The New Gasparian
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A journal dedicated to the life and mission of St. Gaspar del Bufalo, and to a life lived in response to the call and the cry of the Most Precious Blood of our Lord and Savior, Jesus Christ. Our on-going mission is to share good news of hope and communion.

Thursday, December 05, 2002
For a little Fun

This was given to me back in the early '80s and has ridden around in my files. I love the parable and this one has always tickled my funny bone. If anyone knows who wrote it or where it might be published in another form, I would love to know.

Forgiveness In The Key of F
Loosely translated from the Original Greek (Luke 15:11-31)

Feeling footloose and frisky, a feather-brained fellow flagrantly forced his father to fork over his farthings. Fast he flew to foreign fields and frittered his family's fortune, feasting fabulously with floozies and faithless friends. Flooded with flattery he financed a full-fledged fling of "funny foam" and fast food.

Fleeced by his fellow in folly, facing famine, and feeling faintly fuzzy, he found himself a feed-flinger in a foreign filthy farmyard. Frail, fragile, and fairly famishing, he fain would have filled his frame with foraged food from the fodder fragments.

"Fooey," he figured, "my father's flunkies fare far fancier," the frazzled fugitive fumed feverishly, facing the facts. Finally, frustrated from failure and filled with foreboding (but following his feelings) he fled from a foul foreign field for his family.

Faraway the father saw a fretful familiar form in the field and flew to find him with flying forearms, fell on his neck and fervently kissed him. Falling at his father's feet, the fugitive floundered forlornly, "Father, I have flunked and fruitlessly forfeited family favor."

Four facets (or features) of the father's fathomless fondness for faltering fugitive is 1) forgiveness, (2) forever faithful friendship, 3) fadeless love, and 4) a facility for forgetting flaws.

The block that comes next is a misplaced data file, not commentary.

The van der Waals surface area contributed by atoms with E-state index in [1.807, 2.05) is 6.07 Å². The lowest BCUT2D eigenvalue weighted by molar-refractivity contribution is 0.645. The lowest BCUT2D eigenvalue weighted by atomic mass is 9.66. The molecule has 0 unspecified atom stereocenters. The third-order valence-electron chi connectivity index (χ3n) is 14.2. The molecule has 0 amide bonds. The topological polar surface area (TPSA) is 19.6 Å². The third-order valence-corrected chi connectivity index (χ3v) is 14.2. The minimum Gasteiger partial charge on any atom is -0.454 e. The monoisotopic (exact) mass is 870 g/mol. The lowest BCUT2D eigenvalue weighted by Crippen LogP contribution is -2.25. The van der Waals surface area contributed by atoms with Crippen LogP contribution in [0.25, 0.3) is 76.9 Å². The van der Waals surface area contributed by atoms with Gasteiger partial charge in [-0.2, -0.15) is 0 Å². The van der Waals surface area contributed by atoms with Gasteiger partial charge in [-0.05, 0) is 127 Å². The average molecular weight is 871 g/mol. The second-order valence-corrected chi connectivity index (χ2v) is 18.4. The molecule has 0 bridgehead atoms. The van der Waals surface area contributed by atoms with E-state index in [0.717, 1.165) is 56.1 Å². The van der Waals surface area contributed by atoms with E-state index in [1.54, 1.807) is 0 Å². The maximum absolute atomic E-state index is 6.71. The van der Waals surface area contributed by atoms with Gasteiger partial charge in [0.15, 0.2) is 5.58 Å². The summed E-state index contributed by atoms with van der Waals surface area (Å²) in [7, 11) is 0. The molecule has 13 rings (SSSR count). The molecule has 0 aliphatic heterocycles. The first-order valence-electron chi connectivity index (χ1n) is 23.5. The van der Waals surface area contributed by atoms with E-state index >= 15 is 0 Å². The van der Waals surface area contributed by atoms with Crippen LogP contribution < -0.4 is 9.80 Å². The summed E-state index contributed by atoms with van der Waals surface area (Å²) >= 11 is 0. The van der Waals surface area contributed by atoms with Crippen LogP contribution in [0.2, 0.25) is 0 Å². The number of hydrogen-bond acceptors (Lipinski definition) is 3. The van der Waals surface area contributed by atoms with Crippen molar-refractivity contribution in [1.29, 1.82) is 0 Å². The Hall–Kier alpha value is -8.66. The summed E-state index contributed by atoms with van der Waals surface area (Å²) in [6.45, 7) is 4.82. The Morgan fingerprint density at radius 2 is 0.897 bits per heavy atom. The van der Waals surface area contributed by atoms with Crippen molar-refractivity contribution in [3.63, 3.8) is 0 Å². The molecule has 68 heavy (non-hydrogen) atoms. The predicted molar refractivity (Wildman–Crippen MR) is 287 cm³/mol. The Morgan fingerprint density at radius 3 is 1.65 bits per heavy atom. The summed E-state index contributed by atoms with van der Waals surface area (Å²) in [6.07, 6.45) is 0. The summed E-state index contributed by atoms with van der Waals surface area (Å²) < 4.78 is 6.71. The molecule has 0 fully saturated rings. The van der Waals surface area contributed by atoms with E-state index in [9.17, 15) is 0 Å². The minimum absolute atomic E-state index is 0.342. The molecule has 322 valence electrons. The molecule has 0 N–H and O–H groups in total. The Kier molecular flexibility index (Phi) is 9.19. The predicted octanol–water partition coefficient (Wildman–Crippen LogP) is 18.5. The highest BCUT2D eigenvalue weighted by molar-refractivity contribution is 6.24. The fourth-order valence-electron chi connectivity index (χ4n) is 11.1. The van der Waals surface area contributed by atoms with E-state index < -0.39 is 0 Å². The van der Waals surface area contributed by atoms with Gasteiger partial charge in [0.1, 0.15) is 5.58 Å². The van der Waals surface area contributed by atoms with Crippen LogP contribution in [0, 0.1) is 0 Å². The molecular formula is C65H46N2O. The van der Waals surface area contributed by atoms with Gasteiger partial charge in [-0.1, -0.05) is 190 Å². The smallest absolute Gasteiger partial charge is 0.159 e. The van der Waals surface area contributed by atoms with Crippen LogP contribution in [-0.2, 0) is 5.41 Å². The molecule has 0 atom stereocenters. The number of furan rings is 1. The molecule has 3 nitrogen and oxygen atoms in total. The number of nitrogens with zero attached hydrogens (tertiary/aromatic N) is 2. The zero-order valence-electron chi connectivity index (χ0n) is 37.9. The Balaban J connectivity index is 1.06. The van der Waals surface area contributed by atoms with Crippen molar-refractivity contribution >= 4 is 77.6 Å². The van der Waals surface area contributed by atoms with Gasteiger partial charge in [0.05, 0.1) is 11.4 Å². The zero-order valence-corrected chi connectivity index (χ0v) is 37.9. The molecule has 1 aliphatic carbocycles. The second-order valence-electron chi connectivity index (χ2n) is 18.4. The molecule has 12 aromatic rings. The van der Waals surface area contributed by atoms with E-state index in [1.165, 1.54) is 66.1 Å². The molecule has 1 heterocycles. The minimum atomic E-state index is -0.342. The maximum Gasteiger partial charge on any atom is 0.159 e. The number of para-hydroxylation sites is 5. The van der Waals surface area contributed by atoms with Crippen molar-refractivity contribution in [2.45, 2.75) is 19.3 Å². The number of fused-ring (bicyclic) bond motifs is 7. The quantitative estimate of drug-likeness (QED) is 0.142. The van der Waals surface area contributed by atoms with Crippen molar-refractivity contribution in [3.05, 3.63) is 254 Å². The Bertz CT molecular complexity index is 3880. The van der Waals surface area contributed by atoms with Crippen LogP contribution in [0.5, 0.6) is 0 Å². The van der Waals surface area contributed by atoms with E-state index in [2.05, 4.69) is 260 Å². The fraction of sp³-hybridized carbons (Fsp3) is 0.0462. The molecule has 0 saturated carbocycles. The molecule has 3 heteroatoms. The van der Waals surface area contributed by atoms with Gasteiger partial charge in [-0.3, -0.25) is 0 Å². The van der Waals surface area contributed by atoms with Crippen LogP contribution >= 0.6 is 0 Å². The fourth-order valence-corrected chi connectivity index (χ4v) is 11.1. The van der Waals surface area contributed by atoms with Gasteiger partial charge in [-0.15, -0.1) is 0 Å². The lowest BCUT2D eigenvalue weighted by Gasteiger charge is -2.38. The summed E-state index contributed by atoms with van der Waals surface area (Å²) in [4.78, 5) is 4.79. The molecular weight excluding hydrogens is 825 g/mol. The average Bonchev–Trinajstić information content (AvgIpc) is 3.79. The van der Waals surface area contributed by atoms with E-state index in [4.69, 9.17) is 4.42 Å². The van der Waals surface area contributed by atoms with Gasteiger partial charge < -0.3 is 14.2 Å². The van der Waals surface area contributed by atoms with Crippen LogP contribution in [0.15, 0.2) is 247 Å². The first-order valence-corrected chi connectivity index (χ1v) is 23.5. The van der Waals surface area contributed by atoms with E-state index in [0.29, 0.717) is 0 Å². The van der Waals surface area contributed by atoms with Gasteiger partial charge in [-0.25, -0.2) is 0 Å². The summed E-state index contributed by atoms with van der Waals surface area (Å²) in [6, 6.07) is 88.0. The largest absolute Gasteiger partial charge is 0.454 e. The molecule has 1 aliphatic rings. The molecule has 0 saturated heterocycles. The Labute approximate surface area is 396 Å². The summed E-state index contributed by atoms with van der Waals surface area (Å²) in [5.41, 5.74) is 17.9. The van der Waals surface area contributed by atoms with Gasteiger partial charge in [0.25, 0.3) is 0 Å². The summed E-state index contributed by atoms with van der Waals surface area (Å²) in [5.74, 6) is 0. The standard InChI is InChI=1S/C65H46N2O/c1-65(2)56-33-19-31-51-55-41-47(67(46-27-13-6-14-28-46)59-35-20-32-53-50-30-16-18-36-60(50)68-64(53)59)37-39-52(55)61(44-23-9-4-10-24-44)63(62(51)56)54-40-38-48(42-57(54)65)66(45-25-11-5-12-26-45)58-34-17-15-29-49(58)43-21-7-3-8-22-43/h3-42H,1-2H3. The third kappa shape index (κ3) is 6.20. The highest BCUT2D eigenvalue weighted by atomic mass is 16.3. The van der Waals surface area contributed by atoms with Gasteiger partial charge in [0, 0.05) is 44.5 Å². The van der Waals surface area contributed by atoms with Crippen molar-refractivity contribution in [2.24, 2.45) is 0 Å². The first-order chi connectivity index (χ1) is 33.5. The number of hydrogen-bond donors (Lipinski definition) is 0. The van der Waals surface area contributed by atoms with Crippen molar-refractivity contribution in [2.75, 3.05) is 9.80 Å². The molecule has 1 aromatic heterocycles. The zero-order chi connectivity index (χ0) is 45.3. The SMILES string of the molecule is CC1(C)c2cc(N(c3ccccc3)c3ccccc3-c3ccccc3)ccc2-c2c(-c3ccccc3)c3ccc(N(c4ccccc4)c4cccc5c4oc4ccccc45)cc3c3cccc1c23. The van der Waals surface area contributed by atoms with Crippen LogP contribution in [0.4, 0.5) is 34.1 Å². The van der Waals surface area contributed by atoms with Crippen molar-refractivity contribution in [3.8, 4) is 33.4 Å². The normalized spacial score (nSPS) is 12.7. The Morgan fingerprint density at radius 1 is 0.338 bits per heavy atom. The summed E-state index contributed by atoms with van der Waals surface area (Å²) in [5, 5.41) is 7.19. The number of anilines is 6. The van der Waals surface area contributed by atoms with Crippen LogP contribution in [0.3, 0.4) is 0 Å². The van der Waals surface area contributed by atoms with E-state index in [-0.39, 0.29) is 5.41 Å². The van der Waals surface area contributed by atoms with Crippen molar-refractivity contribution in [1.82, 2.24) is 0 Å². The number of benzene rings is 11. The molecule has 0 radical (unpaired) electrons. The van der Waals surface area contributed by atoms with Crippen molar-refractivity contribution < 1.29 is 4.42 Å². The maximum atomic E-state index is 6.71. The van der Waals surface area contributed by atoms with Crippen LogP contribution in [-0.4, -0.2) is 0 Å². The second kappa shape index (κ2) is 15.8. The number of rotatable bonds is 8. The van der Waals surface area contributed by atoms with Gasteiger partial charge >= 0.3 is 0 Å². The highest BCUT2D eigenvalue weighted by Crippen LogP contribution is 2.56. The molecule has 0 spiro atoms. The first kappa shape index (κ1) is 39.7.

So, the faithful father, forbidding forestalling further flinching, frantically flagged the flunkies to fetch forth the finest fatling and fix a feast.

The fugitive's fault-finding fraternal brother was in a fertile field fixing fences while father and fugitive were feeling festive. The foreman felt fantastic as he flashed the fortunate news of a familiar family face that had forsaken fatal foolishness.

Forty feet from the farmhouse the fault-finder found a farmhand fixing a fatling. Feeling fallow and frowning, he found father and 'fessed, "Floozies and foam from frittered family funds and you fix a feast following the fugitive's folderol." The fault-finder's fury flashed but fussing was futile.

The frugal fault-finder felt it was fitting to feel "favored" for his faithfulness and fidelity to family, father, and farm. In foolhardy fashion, he faulted the father for failing to furnish a fatling and feast for his friends. His folly was not in feeling fit for feast and fatling for friends; rather his flaw was in his feelings about the fairness of the festival for the found fugitive.

His fundamental fallacy was a fixation on favoritism, not forgiveness. Any focus on feeling "favored" will fester and friction will force the frayed facade to fall. Frankly, the father felt the frigid fault-finder's frugality of forgiveness was formidable and frightful. But the father's former faithful fortitude and fearless forbearance to forgive both fugitive and fault finder flourishes.

The farsighted father figured, "Such fidelity is fine, but what forbids fervent festivity for the fugitive that is found? Unfurl the flags with flaring, let fun and frolic freely flow. Former failure is forgotten, folly is forsaken. Forgiveness forms the foundation for future fortune.




posted by Fr. Jeffrey Keyes, C.PP.S. on 2:00 PM link
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Dusty Ways

Here is the PBLC Advent Reflection for today, December 5th.

Today's was written by Sr. Janet Winandy, C.PP.S. of Dayton, OH. I met her on the few occasions I have been to Dayton. She is on the 2005 Precious Blood Congress Committee so I imagine I will get to know her better over the next few years. I really like her reflection. As I said to the men in formation, all of our work turns to dust and ashes eventually. What remains is the relationship of love that has been given to us in Christ. Blessed Advent.



posted by Fr. Jeffrey Keyes, C.PP.S. on 10:35 AM link
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